TikTok has said it focuses on age-appropriate experiences, noting that some features, such as direct messaging, are not available to younger users. The company says it has tools in place, such as screen-time management, to help young people and parents moderate how long children spend on the app and what they see, the Associated Press reported.

“We care deeply about building an experience that helps to protect and support the well-being of our community, and appreciate that the state attorneys general are focusing on the safety of younger users,” the company said. “We look forward to providing information on the many safety and privacy protections we have for teens.”

TikTok has also had a problematic relationship with the LGBTQ+ community. Recently The Washington Post confirmed that the ‘Libs of TikTok,’ an influential anti-LGBTQ account regularly targets LGBTQ individuals and their allies for harassment from its more than 640,000 Twitter followers while serving as a veritable wire service for Fox News and the rest of the right-wing media to push anti-LGBTQ smears.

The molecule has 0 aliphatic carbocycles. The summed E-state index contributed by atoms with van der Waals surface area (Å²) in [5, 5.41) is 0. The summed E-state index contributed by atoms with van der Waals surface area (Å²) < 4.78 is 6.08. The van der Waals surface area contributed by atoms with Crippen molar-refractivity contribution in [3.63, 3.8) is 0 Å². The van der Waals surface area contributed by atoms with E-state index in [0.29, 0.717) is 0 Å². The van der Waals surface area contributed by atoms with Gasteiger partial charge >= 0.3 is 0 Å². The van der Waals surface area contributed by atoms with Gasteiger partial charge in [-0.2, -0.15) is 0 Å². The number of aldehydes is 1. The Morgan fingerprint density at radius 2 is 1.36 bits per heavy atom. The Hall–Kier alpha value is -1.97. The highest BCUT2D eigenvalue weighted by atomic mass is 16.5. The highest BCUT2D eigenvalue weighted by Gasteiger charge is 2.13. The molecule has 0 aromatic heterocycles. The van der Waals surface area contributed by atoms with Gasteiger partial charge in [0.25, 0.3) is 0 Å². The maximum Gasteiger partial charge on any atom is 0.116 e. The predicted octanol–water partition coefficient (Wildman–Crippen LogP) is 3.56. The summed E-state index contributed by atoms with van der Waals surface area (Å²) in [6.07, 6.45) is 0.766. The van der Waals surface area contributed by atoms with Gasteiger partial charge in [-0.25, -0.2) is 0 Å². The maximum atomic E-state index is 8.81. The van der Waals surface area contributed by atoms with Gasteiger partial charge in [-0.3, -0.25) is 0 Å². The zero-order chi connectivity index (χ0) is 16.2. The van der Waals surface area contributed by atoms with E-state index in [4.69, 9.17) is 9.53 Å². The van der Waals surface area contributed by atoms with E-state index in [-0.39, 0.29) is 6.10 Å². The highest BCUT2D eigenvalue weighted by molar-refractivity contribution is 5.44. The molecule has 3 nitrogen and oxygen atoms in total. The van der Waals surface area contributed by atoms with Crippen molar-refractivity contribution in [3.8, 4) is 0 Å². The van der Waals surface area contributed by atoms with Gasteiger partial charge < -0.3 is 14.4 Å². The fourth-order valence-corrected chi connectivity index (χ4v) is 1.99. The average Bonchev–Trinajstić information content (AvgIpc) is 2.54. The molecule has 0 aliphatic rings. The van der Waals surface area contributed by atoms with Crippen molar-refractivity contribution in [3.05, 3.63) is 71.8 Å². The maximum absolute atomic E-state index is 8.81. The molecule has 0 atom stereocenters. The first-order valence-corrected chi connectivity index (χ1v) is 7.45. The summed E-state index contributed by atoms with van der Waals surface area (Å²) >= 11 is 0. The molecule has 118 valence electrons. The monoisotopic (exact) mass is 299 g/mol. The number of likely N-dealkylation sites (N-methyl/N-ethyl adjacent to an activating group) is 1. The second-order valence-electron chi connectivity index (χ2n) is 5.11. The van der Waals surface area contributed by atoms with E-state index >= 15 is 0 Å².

Libs of TikTok regularly targets individual teachers and their workplaces – releasing their personal information that includes school and individual names as well as social media accounts, and leading its audience to harass the schools on social media.

A year ago, an investigation by Media Matters found that TikTok’s “For You” page recommendation algorithm circulated videos promoting hate and violence targeting the LGBTQ community during Pride Month, while the company celebrated the month with its #ForYourPride campaign. 

Numerous LGBTQ+ content creators have shared stories with the Blade about TikTok’s seemingly arbitrary algorithms that target otherwise benign content that is not listed outside of the platform’s polices and removed the content. In many cases restoring the posts after appeals or in the worst case scenarios banning the users.